Even though the infectious viral titer was higher for G614 than for D614 in hamsters, the viral RNA load was almost identical. Thus, the ratio of RNA to PFU for G614 remained lower across the range of airway tissues.

The researchers comment, “If the lower viral RNA/PFU ratio of the G614 virus could be extrapolated to COVID-19 patients, the modest differences in cycle threshold (Ct) values of RT-qPCR in patients’ nasopharyngeal swabs would translate to ≥10-fold infectious G614 virus, underscoring the potential for enhanced transmission and spread.” In fact, it has been observed that if the same patient has two different strains, one in throat swabs and the other in sputum, the former alone is the cause of spread.

On the seventh day after infection, no infectious virus could be detected. However, viral RNA copies were still abundantly found in nasal wash samples, indicating that viral RNA persists after the infectious virions are cleared. This explains positive RT-PCR findings in some COVID-19 patients, even when the infectious virus is undetectable. Moreover, it reflects the clinical finding that disease severity is not correlated with the dominant mutation.

Direct fitness comparison was carried out using a competition experiment. This allows the elimination of host-host variations while using internal controls, with more precise quantification of the ratio of the virus strains than comes from finding the titers individually. Using intranasal inoculation, they infected hamsters with 104 PFU each for each virus. To compensate for the Vero cells of origin, they were also given viral RNA to levels equivalent to the above. They found that in all airway tissues, the G614 virus is superior to D614G614/D614, indicating its replication advantage.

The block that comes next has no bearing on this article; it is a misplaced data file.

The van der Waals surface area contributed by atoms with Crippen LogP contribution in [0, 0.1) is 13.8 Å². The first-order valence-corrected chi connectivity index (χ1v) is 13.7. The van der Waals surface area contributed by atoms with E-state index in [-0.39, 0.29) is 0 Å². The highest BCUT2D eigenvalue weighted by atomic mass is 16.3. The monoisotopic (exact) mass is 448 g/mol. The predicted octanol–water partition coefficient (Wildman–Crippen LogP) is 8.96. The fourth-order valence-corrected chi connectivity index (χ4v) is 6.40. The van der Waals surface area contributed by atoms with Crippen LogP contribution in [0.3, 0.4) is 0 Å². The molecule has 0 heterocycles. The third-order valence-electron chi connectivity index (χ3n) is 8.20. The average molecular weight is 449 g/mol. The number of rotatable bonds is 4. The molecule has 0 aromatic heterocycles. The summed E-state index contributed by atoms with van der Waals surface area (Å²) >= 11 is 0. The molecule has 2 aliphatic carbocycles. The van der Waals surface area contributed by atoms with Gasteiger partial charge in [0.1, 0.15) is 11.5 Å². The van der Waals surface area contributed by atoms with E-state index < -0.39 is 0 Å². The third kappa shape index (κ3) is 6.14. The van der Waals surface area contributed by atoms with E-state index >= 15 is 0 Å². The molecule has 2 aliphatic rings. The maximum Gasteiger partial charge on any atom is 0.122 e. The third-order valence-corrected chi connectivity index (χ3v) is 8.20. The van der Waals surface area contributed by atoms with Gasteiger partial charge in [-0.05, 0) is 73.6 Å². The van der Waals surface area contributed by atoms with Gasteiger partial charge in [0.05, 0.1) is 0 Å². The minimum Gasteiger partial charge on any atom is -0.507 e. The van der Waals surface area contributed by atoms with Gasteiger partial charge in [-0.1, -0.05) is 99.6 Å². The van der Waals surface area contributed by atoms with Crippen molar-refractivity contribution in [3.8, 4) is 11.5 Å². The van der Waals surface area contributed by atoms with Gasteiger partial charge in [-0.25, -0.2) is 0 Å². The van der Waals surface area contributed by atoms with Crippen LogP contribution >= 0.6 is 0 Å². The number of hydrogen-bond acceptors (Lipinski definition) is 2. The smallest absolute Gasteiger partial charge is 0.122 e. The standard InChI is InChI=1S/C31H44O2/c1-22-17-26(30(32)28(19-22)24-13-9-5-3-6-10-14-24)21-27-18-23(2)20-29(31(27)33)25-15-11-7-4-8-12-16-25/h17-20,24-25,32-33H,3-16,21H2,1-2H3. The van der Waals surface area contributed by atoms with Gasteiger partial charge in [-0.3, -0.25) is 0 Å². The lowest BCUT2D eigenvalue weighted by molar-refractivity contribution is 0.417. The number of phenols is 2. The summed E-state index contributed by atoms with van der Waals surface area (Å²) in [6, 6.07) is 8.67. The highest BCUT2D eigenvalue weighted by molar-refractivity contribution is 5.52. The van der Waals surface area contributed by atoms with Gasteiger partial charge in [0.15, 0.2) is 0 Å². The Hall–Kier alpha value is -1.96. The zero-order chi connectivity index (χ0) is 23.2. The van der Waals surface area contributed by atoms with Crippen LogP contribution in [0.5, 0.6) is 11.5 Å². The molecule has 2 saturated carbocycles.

Viral Replication Boosted

The researchers then evaluated the replication of D614 and G614 viruses in a 3D primary airway tissue model. They found that titers of infectious virus were much higher for the latter, at 2-8 times, but not the viral RNA loads. This confirms the effect of the substitution on replication by increasing viral replication in the human upper airway tissue.